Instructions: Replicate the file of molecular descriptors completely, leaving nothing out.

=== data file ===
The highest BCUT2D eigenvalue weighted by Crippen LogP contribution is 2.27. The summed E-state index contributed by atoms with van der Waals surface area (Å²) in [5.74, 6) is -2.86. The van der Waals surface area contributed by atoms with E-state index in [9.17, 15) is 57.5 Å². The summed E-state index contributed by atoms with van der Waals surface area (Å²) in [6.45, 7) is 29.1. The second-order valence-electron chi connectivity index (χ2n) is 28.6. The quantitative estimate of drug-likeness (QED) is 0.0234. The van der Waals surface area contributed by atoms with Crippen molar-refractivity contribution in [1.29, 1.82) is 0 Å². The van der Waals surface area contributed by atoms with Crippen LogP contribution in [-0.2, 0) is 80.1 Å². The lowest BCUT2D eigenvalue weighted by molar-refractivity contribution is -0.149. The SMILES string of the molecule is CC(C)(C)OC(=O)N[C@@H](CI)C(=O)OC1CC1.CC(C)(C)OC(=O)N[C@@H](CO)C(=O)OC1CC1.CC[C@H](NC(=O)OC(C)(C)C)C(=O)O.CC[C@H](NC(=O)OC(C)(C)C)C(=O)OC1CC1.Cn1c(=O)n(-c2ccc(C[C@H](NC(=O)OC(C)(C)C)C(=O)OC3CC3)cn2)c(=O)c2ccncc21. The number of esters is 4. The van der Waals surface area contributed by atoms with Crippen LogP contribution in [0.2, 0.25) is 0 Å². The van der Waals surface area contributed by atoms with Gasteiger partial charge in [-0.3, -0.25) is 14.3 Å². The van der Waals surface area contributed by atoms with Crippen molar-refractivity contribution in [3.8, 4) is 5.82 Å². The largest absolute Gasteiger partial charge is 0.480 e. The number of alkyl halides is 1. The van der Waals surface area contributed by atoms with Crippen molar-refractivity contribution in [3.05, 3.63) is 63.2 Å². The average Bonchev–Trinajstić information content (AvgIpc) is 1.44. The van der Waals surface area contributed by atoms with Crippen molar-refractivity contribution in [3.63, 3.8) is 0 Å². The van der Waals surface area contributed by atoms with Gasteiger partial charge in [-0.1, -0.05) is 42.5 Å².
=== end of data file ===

The highest BCUT2D eigenvalue weighted by Crippen LogP contribution is 2.27. The summed E-state index contributed by atoms with van der Waals surface area (Å²) in [5.74, 6) is -2.86. The van der Waals surface area contributed by atoms with E-state index in [9.17, 15) is 57.5 Å². The summed E-state index contributed by atoms with van der Waals surface area (Å²) in [6.45, 7) is 29.1. The second-order valence-electron chi connectivity index (χ2n) is 28.6. The quantitative estimate of drug-likeness (QED) is 0.0234. The van der Waals surface area contributed by atoms with Crippen molar-refractivity contribution in [1.29, 1.82) is 0 Å². The van der Waals surface area contributed by atoms with Crippen LogP contribution in [-0.2, 0) is 80.1 Å². The lowest BCUT2D eigenvalue weighted by molar-refractivity contribution is -0.149. The SMILES string of the molecule is CC(C)(C)OC(=O)N[C@@H](CI)C(=O)OC1CC1.CC(C)(C)OC(=O)N[C@@H](CO)C(=O)OC1CC1.CC[C@H](NC(=O)OC(C)(C)C)C(=O)O.CC[C@H](NC(=O)OC(C)(C)C)C(=O)OC1CC1.Cn1c(=O)n(-c2ccc(C[C@H](NC(=O)OC(C)(C)C)C(=O)OC3CC3)cn2)c(=O)c2ccncc21. The number of esters is 4. The van der Waals surface area contributed by atoms with Crippen LogP contribution in [0.2, 0.25) is 0 Å². The van der Waals surface area contributed by atoms with Gasteiger partial charge in [-0.3, -0.25) is 14.3 Å². The van der Waals surface area contributed by atoms with Crippen molar-refractivity contribution in [3.8, 4) is 5.82 Å². The largest absolute Gasteiger partial charge is 0.480 e. The number of alkyl halides is 1. The van der Waals surface area contributed by atoms with Crippen molar-refractivity contribution in [3.05, 3.63) is 63.2 Å². The average Bonchev–Trinajstić information content (AvgIpc) is 1.44. The van der Waals surface area contributed by atoms with Crippen molar-refractivity contribution in [3.63, 3.8) is 0 Å². The van der Waals surface area contributed by atoms with Gasteiger partial charge in [-0.1, -0.05) is 42.5 Å².